Canada has given us many things. Some of these things were terrible, like Nickelback or Justin Bieber, and some of these things were simply amazing, like Billy Talent or maple syrup. It is a country that is famously ripped by every American sitcom ever, probably because America knows that Canada is a better country than the USA– sorry USA, but facts speak louder than the loud opinionated shouts of angry rednecks. Canada has endured countless insults and terrible jokes by repeatedly offering us musical gems whether it is Comeback Kid, Mo Kenny, or one of my personal favourites: Lights.
Lights is, perhaps, better known for her multiple vocal features on several metal songs such as “Don’t Go” by Bring Me The Horizon, “The End” by Silverstien and “Open Water” by Blessthefall. She is also probably better known for being Blessthefall frontman Beau Bokan’s wife. It rather saddens me that people often overlook Lights’s career as a musician, considering the fact that she has won several Juno awards, because she is a truly phenomenal musician. She has the capacity to take electropop and synthpop, which are two different genres for some weird reason, and mash them together in a way that truly works. Electropop being the more upbeat and radio friendly genre and synthpop being the rather kooky and obscure genre that Arcade Fire (thanks Canada) tried to pass off as their recent album Reflektor and what Foster the People based their new album on – the more you know the better right?
With that being said, Lights’s music takes the catchy hooks and infectious electronic drums of electropop and combines it with the soaring synth tones of synthpop that wash over you like waves lapping at your feet. She creates the kind of music that you can easily dance to, but can also be used as accompaniment when you need to withdraw from the world and have some downtime. Her latest album, Little Machines, is her follow-up to 2011’s Siberia and a lot has changed since then. She got married and had a child, so one would expect her music to change slightly now that she adopted the mantle of adult responsibility. The changes to her music are subtle. The use of auto-tune is almost completely erased compared to the amount used on her debut album The Listening and the synth tones have taken a slightly darker edge as she tackles much deeper and more personal themes than before.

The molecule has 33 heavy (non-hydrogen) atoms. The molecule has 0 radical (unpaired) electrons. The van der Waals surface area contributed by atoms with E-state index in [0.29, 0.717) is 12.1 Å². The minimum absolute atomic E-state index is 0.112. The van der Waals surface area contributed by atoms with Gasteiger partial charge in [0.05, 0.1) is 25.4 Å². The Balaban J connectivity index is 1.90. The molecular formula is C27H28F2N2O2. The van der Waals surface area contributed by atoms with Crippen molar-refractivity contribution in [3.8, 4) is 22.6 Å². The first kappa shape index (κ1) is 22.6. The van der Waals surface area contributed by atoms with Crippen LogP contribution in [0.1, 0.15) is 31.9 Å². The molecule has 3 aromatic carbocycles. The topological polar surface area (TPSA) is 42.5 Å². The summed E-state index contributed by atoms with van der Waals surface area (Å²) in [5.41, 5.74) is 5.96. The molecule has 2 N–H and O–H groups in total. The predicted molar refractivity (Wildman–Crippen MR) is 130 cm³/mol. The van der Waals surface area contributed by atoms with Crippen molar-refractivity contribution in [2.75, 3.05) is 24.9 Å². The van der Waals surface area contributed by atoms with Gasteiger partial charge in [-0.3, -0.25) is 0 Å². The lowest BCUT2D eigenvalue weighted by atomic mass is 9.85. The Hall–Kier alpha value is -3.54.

However, there are moments when Lights decides to break away from her traditional subdued sound and launch into the upbeat world of electropop. “Up We Go” is the best example of this. Lights launches into reflection upon her life with the lyric of “Everyone here is ready to go/ its been a hard year” opening the chorus but she immediately contrasts it with “From down this low / it is only up we go”. This is all done while an electronic drum sequence goes bezerk in the background and the synth blends with the bass to create an entirely alternative take on what a catchy pop hook should sound like, but it is enough to lift your spirits and make you pick your chin up and soldier on.
There are other songs like “Don’t Go Home Without Me” that don’t possess that same insane electropop energy, yet are still uplifting and upbeat songs simply because of the lyrical content, although the underlying drum beat and synth lines do soak the song with a sense of happiness. The entire song is pretty much a tribute to Bokan and how much she loves him and desires to stay with him forever. It is a song that warrants a departure from professionalism to quote from Despicable Me: “Its so fluffy I could die!”
However, Little Machines is not all sunshine and rainbows. There several songs that take on a somber atmosphere as the synth tones creating a brooding atmosphere and Lights tackles some serious themes and reflects upon her life. “Portal” is one of the songs. It sees Lights dealing with the fact that Bokan is often away for long periods of times when he is on tour with the Blessthefall but it also sees her coming to terms with this and accepting that the love of her life may often be away.
It is moments like this that makes Little Machines so remarkably brilliant. It really exposes Lights’ talent as a song-writer in ways that Siberia or The Listening could never do. It seems that Lights has come to understand the fact that she is growing up and she couldn’t keep creating music that was all fun and games – so she created Little Machines and it is honestly her best album to date.